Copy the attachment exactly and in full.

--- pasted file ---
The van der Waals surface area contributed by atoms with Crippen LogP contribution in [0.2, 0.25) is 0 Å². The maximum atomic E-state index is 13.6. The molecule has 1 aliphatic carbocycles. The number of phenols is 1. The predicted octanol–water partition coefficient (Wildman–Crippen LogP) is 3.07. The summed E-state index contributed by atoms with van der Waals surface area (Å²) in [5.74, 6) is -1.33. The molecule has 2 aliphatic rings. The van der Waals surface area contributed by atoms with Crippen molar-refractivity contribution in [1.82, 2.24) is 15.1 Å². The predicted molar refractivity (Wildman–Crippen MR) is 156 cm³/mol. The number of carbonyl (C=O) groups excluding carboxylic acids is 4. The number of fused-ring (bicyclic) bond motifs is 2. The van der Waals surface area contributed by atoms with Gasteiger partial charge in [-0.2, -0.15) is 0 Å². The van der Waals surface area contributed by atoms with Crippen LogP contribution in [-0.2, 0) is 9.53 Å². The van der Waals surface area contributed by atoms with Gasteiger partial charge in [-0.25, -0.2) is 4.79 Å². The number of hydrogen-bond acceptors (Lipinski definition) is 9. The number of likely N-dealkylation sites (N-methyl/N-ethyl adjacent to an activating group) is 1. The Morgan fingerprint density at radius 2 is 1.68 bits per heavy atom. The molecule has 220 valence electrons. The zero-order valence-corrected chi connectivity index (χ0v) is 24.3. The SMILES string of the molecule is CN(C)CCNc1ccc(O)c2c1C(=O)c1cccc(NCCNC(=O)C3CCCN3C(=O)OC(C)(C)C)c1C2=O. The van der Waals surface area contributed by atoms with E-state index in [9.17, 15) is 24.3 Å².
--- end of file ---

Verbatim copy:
The van der Waals surface area contributed by atoms with Crippen LogP contribution in [0.2, 0.25) is 0 Å². The maximum atomic E-state index is 13.6. The molecule has 1 aliphatic carbocycles. The number of phenols is 1. The predicted octanol–water partition coefficient (Wildman–Crippen LogP) is 3.07. The summed E-state index contributed by atoms with van der Waals surface area (Å²) in [5.74, 6) is -1.33. The molecule has 2 aliphatic rings. The van der Waals surface area contributed by atoms with Crippen molar-refractivity contribution in [1.82, 2.24) is 15.1 Å². The predicted molar refractivity (Wildman–Crippen MR) is 156 cm³/mol. The number of carbonyl (C=O) groups excluding carboxylic acids is 4. The number of fused-ring (bicyclic) bond motifs is 2. The van der Waals surface area contributed by atoms with Gasteiger partial charge in [-0.2, -0.15) is 0 Å². The van der Waals surface area contributed by atoms with Crippen LogP contribution in [-0.2, 0) is 9.53 Å². The van der Waals surface area contributed by atoms with Gasteiger partial charge in [-0.25, -0.2) is 4.79 Å². The number of hydrogen-bond acceptors (Lipinski definition) is 9. The number of likely N-dealkylation sites (N-methyl/N-ethyl adjacent to an activating group) is 1. The Morgan fingerprint density at radius 2 is 1.68 bits per heavy atom. The molecule has 220 valence electrons. The zero-order valence-corrected chi connectivity index (χ0v) is 24.3. The SMILES string of the molecule is CN(C)CCNc1ccc(O)c2c1C(=O)c1cccc(NCCNC(=O)C3CCCN3C(=O)OC(C)(C)C)c1C2=O. The van der Waals surface area contributed by atoms with E-state index in [9.17, 15) is 24.3 Å².